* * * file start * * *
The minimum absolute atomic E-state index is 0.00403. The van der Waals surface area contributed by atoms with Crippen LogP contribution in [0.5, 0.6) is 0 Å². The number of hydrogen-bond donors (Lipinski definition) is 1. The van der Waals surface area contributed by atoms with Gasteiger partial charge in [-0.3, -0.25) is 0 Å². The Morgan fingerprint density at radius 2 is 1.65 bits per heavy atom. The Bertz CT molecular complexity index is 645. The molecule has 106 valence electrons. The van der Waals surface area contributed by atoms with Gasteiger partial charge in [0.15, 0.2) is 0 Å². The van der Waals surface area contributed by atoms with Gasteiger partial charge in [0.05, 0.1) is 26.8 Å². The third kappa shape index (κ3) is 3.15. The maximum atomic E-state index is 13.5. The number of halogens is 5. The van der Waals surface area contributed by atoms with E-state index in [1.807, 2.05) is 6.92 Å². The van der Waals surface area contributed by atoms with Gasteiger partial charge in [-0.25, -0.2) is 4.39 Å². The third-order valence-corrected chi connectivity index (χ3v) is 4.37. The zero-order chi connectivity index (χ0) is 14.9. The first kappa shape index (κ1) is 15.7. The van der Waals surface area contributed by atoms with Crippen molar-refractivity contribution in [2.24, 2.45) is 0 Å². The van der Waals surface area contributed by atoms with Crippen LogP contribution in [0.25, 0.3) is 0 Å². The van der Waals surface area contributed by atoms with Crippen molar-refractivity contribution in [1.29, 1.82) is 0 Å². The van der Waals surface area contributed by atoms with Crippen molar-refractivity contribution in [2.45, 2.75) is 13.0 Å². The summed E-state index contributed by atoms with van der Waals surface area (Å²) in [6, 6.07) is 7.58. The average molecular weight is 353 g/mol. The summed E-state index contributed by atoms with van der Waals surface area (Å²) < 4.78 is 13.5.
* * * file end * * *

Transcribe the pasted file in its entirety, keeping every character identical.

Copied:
The minimum absolute atomic E-state index is 0.00403. The van der Waals surface area contributed by atoms with Crippen LogP contribution in [0.5, 0.6) is 0 Å². The number of hydrogen-bond donors (Lipinski definition) is 1. The van der Waals surface area contributed by atoms with Gasteiger partial charge in [-0.3, -0.25) is 0 Å². The Morgan fingerprint density at radius 2 is 1.65 bits per heavy atom. The Bertz CT molecular complexity index is 645. The molecule has 106 valence electrons. The van der Waals surface area contributed by atoms with Gasteiger partial charge in [0.15, 0.2) is 0 Å². The van der Waals surface area contributed by atoms with Gasteiger partial charge in [0.05, 0.1) is 26.8 Å². The third kappa shape index (κ3) is 3.15. The maximum atomic E-state index is 13.5. The number of halogens is 5. The van der Waals surface area contributed by atoms with E-state index in [1.807, 2.05) is 6.92 Å². The van der Waals surface area contributed by atoms with Gasteiger partial charge in [-0.25, -0.2) is 4.39 Å². The third-order valence-corrected chi connectivity index (χ3v) is 4.37. The zero-order chi connectivity index (χ0) is 14.9. The first kappa shape index (κ1) is 15.7. The van der Waals surface area contributed by atoms with Crippen molar-refractivity contribution in [2.24, 2.45) is 0 Å². The van der Waals surface area contributed by atoms with Crippen LogP contribution in [0.25, 0.3) is 0 Å². The van der Waals surface area contributed by atoms with Crippen molar-refractivity contribution in [1.29, 1.82) is 0 Å². The van der Waals surface area contributed by atoms with Crippen molar-refractivity contribution in [2.45, 2.75) is 13.0 Å². The summed E-state index contributed by atoms with van der Waals surface area (Å²) in [6, 6.07) is 7.58. The average molecular weight is 353 g/mol. The summed E-state index contributed by atoms with van der Waals surface area (Å²) < 4.78 is 13.5.